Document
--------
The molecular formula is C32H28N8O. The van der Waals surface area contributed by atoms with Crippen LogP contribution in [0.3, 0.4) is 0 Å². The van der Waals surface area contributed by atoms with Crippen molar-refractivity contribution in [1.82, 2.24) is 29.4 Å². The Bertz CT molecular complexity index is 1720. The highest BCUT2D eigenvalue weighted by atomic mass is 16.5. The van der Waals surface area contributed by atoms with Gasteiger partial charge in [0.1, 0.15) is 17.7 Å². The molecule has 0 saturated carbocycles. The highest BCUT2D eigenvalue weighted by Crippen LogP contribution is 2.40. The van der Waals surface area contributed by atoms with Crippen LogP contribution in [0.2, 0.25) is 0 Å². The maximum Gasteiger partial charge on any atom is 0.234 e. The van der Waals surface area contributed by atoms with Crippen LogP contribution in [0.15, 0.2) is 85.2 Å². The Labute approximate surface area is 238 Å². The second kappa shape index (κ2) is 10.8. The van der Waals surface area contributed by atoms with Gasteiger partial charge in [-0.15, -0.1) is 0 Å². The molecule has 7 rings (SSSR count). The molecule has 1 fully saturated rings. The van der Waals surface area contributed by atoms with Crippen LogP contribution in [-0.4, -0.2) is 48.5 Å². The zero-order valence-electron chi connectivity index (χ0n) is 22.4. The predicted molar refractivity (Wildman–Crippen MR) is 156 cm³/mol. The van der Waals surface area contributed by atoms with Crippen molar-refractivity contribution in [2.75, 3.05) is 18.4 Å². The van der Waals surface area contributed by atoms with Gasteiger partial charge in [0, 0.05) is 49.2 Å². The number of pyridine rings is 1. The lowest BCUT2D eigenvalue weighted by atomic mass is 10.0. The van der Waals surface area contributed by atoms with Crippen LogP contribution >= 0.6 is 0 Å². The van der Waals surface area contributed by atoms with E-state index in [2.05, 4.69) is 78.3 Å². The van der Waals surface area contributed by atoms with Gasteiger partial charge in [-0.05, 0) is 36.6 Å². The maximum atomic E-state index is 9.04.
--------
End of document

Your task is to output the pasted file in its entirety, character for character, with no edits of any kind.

The molecular formula is C32H28N8O. The van der Waals surface area contributed by atoms with Crippen LogP contribution in [0.3, 0.4) is 0 Å². The van der Waals surface area contributed by atoms with Crippen molar-refractivity contribution in [1.82, 2.24) is 29.4 Å². The Bertz CT molecular complexity index is 1720. The highest BCUT2D eigenvalue weighted by atomic mass is 16.5. The van der Waals surface area contributed by atoms with Gasteiger partial charge in [0.1, 0.15) is 17.7 Å². The molecule has 0 saturated carbocycles. The highest BCUT2D eigenvalue weighted by Crippen LogP contribution is 2.40. The van der Waals surface area contributed by atoms with Crippen LogP contribution in [0.2, 0.25) is 0 Å². The maximum Gasteiger partial charge on any atom is 0.234 e. The van der Waals surface area contributed by atoms with Crippen LogP contribution in [0.15, 0.2) is 85.2 Å². The Labute approximate surface area is 238 Å². The second kappa shape index (κ2) is 10.8. The van der Waals surface area contributed by atoms with Gasteiger partial charge in [-0.15, -0.1) is 0 Å². The molecule has 7 rings (SSSR count). The molecule has 1 fully saturated rings. The van der Waals surface area contributed by atoms with Crippen LogP contribution in [-0.4, -0.2) is 48.5 Å². The zero-order valence-electron chi connectivity index (χ0n) is 22.4. The predicted molar refractivity (Wildman–Crippen MR) is 156 cm³/mol. The van der Waals surface area contributed by atoms with Crippen molar-refractivity contribution in [2.75, 3.05) is 18.4 Å². The van der Waals surface area contributed by atoms with Gasteiger partial charge in [0, 0.05) is 49.2 Å². The number of pyridine rings is 1. The lowest BCUT2D eigenvalue weighted by atomic mass is 10.0. The van der Waals surface area contributed by atoms with Crippen LogP contribution >= 0.6 is 0 Å². The van der Waals surface area contributed by atoms with E-state index in [2.05, 4.69) is 78.3 Å². The van der Waals surface area contributed by atoms with Gasteiger partial charge in [-0.05, 0) is 36.6 Å². The maximum atomic E-state index is 9.04.